Features Published 22 October 2014

The Music of Melancholy

Finn Beames, Artistic Director of opera company bodycorps, on exploring mental health issues on stage, intertwining Renaissance thought with contemporary neuroscience, and staging Robert Burton's epic, The Anatomy of Melancholy.
Natasha Tripney

How do you perform the experience of depression? How do you make something so individual and internal live on the stage? That’s something Finn Beames and his company bodycorps are trying to explore with their new opera, named for and drawing inspiration from, Robert Burton’s epic text of 1621, The Anatomy of Melancholy

“This is something we thought about a lot,” he says, this idea of encapsulating depression, of pinning it down. “It’s such a crucial part of this project. That’s why it’s an opera really, as it can give an abstract sense of the emotional experience of being depressed or extremely anxious.”

“One of the problems in the way people think about mental health” he says, “is that it’s hard to relate to. We don’t know how to empathise with someone whose brain is working so differently to ours.”

When a psychiatrist suggested he make an opera about the experience of misery, Beames decided to revisit Burton’s book. It was a work he knew, having read it as a student, but he didn’t feel it was possible to make a straight-forward adaptation – though Stan’s Café recently tried to do just that, the meditative, almost hypnagogic results of this exercise not to everyone’s taste. Beames instead decided to find another way in to the text, using it as a springboard, incorporating other people’s ideas about melancholy and depression. In this way, incorporating music, he hopes to find new ways to discuss issues surrounding mental health and the experience of unhappiness, to add shade and intricacy to the debate.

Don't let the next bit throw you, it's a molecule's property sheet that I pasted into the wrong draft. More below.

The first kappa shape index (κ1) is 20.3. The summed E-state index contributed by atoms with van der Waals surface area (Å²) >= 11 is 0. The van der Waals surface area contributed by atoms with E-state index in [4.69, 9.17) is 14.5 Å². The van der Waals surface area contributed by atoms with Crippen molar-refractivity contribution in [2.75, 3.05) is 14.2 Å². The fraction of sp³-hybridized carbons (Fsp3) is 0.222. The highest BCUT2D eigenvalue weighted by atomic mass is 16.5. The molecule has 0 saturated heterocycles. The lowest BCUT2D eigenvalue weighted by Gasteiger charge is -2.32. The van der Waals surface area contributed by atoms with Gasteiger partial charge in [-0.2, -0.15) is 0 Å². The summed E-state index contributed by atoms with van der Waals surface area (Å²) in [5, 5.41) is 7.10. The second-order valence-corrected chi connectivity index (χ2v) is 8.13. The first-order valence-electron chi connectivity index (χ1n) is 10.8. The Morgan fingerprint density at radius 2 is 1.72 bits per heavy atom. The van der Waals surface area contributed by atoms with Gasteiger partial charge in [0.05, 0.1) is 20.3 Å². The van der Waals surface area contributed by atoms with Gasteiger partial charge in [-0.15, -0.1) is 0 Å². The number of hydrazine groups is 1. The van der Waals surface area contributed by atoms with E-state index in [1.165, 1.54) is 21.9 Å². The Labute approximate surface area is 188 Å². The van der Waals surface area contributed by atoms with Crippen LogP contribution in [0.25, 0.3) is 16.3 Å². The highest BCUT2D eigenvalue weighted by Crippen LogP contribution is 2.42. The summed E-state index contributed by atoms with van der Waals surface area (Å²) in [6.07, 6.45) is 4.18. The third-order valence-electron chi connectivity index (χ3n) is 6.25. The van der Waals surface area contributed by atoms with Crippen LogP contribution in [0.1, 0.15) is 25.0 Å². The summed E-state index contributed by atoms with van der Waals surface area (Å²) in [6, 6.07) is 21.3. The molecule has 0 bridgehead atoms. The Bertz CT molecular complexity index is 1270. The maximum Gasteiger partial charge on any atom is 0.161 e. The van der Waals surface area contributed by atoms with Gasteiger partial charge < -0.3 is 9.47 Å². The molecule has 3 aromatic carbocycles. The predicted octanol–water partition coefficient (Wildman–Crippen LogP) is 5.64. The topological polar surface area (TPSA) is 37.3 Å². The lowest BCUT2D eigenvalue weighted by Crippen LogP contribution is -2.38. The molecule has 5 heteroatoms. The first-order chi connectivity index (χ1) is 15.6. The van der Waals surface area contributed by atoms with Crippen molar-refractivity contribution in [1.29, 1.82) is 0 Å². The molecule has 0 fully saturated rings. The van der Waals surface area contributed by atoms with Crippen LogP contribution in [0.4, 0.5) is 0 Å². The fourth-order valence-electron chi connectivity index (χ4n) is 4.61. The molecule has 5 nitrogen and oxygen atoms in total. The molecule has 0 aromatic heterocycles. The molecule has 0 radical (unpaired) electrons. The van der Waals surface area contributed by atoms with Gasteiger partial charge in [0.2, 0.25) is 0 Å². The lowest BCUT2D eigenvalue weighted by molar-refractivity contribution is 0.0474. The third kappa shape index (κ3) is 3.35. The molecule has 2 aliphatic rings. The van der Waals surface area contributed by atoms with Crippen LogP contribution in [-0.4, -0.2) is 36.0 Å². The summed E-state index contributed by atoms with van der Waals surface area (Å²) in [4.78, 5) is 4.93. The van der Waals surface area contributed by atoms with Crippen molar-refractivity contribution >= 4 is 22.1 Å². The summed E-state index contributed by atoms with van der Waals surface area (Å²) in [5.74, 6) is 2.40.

“The protagonist is a young man who is depressed; his father is a molecular psychiatrist, while his grandfather has read a book much like Burton’s book. The predicament is this: how, when you are depressed, do you live in a world where these divergent theories exist, where there are such vastly different approaches to the way that your brain works?”

Music, he feels is fundamental, to his exploration of this division. The show, which will be performed at Battersea’s Testbed 1 – a venue which “is quite beautiful but also quite big so we are really able to play with depth” – will be performed by a cast eight musicians, six singers and an actor; the lone actor will be isolated and yet surrounded by activity, “his singing very different to everyone else’s, his lines are drawn out and long.”

Beames’ libretto intertwines Renaissance theory with contemporary research, while the production combines live feed video projections with live performance. This Anatomy began life as a nine-minute piece using text from the book which was initially created in response to a call out from the Wellcome Trust. It has since grown in scale and scope, enfolding the most recent research about the relationship between genetics and mental health. Originally commissioned to be performed during International Brain Awareness Week in 2013, it was supported by the New York-based DANA Foundation through the Federation of European Neuroscience Societies. “The tension in the show is between these Renaissance models of mental health and these very forward-looking models.”